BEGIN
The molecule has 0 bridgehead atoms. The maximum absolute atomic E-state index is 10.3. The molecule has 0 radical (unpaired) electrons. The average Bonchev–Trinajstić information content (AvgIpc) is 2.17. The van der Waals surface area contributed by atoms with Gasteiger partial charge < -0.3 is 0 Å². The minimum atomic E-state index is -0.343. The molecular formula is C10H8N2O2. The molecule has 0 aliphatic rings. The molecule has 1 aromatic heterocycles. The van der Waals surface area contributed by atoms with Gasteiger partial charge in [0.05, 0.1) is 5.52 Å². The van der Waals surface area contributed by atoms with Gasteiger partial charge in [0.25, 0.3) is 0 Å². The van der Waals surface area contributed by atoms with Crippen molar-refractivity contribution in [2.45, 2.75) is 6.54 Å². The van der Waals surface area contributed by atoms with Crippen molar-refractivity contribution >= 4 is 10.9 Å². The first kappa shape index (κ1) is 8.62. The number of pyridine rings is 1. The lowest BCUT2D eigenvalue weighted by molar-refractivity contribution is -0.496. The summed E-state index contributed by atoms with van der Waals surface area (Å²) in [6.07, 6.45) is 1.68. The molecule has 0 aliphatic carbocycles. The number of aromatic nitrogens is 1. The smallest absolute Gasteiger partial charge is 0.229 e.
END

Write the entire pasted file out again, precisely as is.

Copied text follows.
The molecule has 0 bridgehead atoms. The maximum absolute atomic E-state index is 10.3. The molecule has 0 radical (unpaired) electrons. The average Bonchev–Trinajstić information content (AvgIpc) is 2.17. The van der Waals surface area contributed by atoms with Gasteiger partial charge < -0.3 is 0 Å². The minimum atomic E-state index is -0.343. The molecular formula is C10H8N2O2. The molecule has 0 aliphatic rings. The molecule has 1 aromatic heterocycles. The van der Waals surface area contributed by atoms with Gasteiger partial charge in [0.05, 0.1) is 5.52 Å². The van der Waals surface area contributed by atoms with Gasteiger partial charge in [0.25, 0.3) is 0 Å². The van der Waals surface area contributed by atoms with Crippen molar-refractivity contribution in [2.45, 2.75) is 6.54 Å². The van der Waals surface area contributed by atoms with Crippen molar-refractivity contribution >= 4 is 10.9 Å². The first kappa shape index (κ1) is 8.62. The number of pyridine rings is 1. The lowest BCUT2D eigenvalue weighted by molar-refractivity contribution is -0.496. The summed E-state index contributed by atoms with van der Waals surface area (Å²) in [6.07, 6.45) is 1.68. The molecule has 0 aliphatic carbocycles. The number of aromatic nitrogens is 1. The smallest absolute Gasteiger partial charge is 0.229 e.